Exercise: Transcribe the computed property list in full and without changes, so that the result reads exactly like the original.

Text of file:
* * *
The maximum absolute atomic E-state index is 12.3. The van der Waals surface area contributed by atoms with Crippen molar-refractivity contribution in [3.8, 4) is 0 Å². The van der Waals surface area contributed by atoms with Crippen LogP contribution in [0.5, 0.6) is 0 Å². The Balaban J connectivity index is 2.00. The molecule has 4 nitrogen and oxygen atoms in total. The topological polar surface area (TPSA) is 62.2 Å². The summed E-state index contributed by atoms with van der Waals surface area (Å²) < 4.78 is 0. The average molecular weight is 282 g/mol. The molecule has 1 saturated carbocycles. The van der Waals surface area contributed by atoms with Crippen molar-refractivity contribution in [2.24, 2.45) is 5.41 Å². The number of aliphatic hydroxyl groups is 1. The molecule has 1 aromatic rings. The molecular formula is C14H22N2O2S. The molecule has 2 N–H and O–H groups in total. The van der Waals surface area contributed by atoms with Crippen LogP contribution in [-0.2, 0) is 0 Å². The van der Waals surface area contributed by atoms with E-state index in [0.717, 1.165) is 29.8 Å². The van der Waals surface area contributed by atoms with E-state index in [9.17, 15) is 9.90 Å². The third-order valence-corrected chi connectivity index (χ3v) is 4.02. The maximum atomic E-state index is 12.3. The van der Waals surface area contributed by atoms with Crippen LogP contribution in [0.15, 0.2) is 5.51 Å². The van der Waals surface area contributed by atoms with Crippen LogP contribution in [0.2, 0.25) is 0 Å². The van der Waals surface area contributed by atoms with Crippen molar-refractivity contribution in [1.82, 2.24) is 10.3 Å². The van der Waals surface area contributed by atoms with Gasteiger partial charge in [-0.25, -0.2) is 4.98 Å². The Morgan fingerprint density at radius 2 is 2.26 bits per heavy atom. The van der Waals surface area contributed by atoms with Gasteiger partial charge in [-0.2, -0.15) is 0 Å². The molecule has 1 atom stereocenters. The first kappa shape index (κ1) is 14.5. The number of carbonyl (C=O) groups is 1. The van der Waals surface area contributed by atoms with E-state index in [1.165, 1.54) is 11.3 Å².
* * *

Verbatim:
The maximum absolute atomic E-state index is 12.3. The van der Waals surface area contributed by atoms with Crippen molar-refractivity contribution in [3.8, 4) is 0 Å². The van der Waals surface area contributed by atoms with Crippen LogP contribution in [0.5, 0.6) is 0 Å². The Balaban J connectivity index is 2.00. The molecule has 4 nitrogen and oxygen atoms in total. The topological polar surface area (TPSA) is 62.2 Å². The summed E-state index contributed by atoms with van der Waals surface area (Å²) < 4.78 is 0. The average molecular weight is 282 g/mol. The molecule has 1 saturated carbocycles. The van der Waals surface area contributed by atoms with Crippen molar-refractivity contribution in [2.24, 2.45) is 5.41 Å². The number of aliphatic hydroxyl groups is 1. The molecule has 1 aromatic rings. The molecular formula is C14H22N2O2S. The molecule has 2 N–H and O–H groups in total. The van der Waals surface area contributed by atoms with Crippen LogP contribution in [-0.2, 0) is 0 Å². The van der Waals surface area contributed by atoms with E-state index in [0.717, 1.165) is 29.8 Å². The van der Waals surface area contributed by atoms with E-state index in [9.17, 15) is 9.90 Å². The third-order valence-corrected chi connectivity index (χ3v) is 4.02. The maximum atomic E-state index is 12.3. The van der Waals surface area contributed by atoms with Crippen LogP contribution in [0.15, 0.2) is 5.51 Å². The van der Waals surface area contributed by atoms with Crippen LogP contribution in [0.2, 0.25) is 0 Å². The van der Waals surface area contributed by atoms with Crippen molar-refractivity contribution in [1.82, 2.24) is 10.3 Å². The van der Waals surface area contributed by atoms with Gasteiger partial charge in [-0.25, -0.2) is 4.98 Å². The Morgan fingerprint density at radius 2 is 2.26 bits per heavy atom. The van der Waals surface area contributed by atoms with Gasteiger partial charge in [-0.2, -0.15) is 0 Å². The molecule has 1 atom stereocenters. The first kappa shape index (κ1) is 14.5. The number of carbonyl (C=O) groups is 1. The van der Waals surface area contributed by atoms with E-state index in [1.165, 1.54) is 11.3 Å².